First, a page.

Surveying the damage after Hurricane Florence last September, Indochine owner Solange Thompson found herself with a functional restaurant but severely compromised access to the building.
Large fallen trees littered the parking lot and impeded access to the building. She contacted FEMA, and officials there referred her to Thread Capital, a relatively new organization that is part of the N.C. Rural Center.
Through Thread Capital, a private, non-profit lender, Thompson was able to secure a Rapid Recovery loan that covered the cost of having the trees removed. As a result, Thompson was able to reopen Indochine six days after the storm passed.
At the recent inaugural Lenders’ Roundtable, presented by the local Small Business and Technology Development Center, Thread Capital senior program manager Shannon O’Shea was among several lending programs' representatives who told an audience of local bankers about the benefits of participating in these programs.
“Our Rapid Recovery program is designed to provide gap funding to help businesses stay open until other funds are available,” she told her audience.
In the months after hurricanes Florence and Michael last fall, Thread Capital staffers realized that many areas of the state were suffering longer-term effects of those storms. So the agency launched a second program in January called Resilient Recovery. These loans of up to $250,000 are aimed at businesses that don’t qualify for SBA loans, and they can address both physical and economic impacts from disasters, O’Shea said.
“These loans are not made in a vacuum,” she added. “They are paired with coaching and connections to resources. We work with other CDFIs [Community Development Financial Institutions] in the state.”
The Resilient Recovery program looks beyond a business’s immediate post-disaster needs; it is designed to help affected businesses plan for the future as well, O’Shea said, adding, “I see this as getting clients ready for real bank lending.”
Information is available online at threadcap.org/disaster-recovery.
Three other lenders explained the distinctive aspects of their programs.
Elaine Fairman, executive director of BEFCOR, a Certified Development Company that lends to small businesses in North Carolina through the SBA 504 program, discussed the partnerships that CDCs establish with banks to provide loans to businesses for capital expenditures. The loans, which are open to almost any kind of business, can underwrite the cost of real estate and capital equipment, Fairman said. A 504 loan requires a borrower to put 10% down. Another 40% comes from the CDC, and the remaining 50% from the bank. Interest on a 10-, 20- or 25- year loan is less than 5%, according to Fairman.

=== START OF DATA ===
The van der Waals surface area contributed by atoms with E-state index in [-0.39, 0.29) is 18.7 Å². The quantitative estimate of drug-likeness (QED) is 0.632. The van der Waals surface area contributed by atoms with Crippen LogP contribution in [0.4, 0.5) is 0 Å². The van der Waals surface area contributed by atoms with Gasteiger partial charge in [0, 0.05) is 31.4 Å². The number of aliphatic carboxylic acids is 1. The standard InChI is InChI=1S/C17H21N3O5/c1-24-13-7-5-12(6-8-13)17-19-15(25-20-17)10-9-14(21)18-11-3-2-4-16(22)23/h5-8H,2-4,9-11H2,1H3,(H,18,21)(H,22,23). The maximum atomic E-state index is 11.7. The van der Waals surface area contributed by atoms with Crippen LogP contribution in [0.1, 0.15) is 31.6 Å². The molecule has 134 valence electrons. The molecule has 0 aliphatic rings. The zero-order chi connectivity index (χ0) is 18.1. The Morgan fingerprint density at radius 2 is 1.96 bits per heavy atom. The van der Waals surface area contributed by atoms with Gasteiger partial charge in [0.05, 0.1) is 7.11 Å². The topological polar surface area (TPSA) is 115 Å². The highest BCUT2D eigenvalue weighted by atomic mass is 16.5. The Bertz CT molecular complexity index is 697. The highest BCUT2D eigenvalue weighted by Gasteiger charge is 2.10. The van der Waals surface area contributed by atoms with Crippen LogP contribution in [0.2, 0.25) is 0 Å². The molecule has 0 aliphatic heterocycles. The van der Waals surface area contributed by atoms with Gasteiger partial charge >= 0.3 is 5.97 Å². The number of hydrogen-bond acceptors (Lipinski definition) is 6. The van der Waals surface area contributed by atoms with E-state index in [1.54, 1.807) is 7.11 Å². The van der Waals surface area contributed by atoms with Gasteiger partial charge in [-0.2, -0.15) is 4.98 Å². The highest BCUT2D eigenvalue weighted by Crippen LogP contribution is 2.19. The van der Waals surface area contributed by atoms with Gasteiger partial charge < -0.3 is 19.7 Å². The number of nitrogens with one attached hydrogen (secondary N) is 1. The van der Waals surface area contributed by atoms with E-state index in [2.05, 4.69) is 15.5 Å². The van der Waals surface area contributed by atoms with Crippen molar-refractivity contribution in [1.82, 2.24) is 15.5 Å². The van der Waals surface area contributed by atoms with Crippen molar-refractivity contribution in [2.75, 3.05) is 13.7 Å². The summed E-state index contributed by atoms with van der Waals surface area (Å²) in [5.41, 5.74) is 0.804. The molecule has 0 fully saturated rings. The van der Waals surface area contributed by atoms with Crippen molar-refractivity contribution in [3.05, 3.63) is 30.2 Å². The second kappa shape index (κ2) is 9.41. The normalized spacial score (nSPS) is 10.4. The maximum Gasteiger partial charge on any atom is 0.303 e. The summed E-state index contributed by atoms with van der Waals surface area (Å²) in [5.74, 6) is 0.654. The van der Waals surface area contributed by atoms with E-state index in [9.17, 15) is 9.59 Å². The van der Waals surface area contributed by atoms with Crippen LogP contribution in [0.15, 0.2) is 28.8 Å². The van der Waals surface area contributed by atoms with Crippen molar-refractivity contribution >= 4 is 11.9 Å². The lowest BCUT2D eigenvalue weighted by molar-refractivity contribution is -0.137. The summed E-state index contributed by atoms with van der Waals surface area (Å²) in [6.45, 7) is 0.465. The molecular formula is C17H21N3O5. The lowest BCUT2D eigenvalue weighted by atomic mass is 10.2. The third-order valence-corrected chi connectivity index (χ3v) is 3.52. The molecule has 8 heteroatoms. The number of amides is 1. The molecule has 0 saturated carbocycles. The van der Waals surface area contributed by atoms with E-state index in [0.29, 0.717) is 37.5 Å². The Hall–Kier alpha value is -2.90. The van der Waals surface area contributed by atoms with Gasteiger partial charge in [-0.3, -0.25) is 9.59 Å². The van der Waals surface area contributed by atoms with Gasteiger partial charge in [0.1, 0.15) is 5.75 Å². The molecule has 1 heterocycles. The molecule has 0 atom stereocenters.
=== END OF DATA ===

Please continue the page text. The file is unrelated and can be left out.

While most loans are for real estate, “we have done pure mergers and acquisitions,” Fairman said.
BEFCOR, with offices in Charlotte, New Bern and Raleigh, funded two of the four SBA 504 loans made in the Wilmington market between Oct. 1, 2017, and Sept. 30, 2018, according to SBA data.
Don Spry, senior area manager for the Small Business Administration, talked about SBA-guaranteed 7(a) loans, which are the agency’s most prominent loan program.
He also mentioned the SBA’s natural disaster loans, which the agency makes directly to businesses; Veterans Advantage loans and the SBA Express loan program, which can operate as a 10-year line of credit of up to $350,000.
All SBA loan applications, however, require that a small business owner bring essential information about the business to the bank lender of choice.
“You are the first line to help small businesses plan and understand profit margins and cash flow,” Spry told the bankers in attendance.
Wilmington, of course, is home to the nation’s largest SBA lender, Live Oak Bank. Other SBA lenders with a physical presence in the Wilmington market are First Bank, FNB, SunTrust Bank, Wells Fargo Bank, BB&T and TD Bank.
Rossie Bullock, area director of USDA Rural Development, spoke about the Business & Industry Guaranteed Loan Program, which operates through various types of financial institutions. Borrowers must be located in an eligible rural area.
Loans can be used for real estate purchases and improvements, machinery and equipment purchases or working capital. Some debt refinancing loans are available, Bullock said.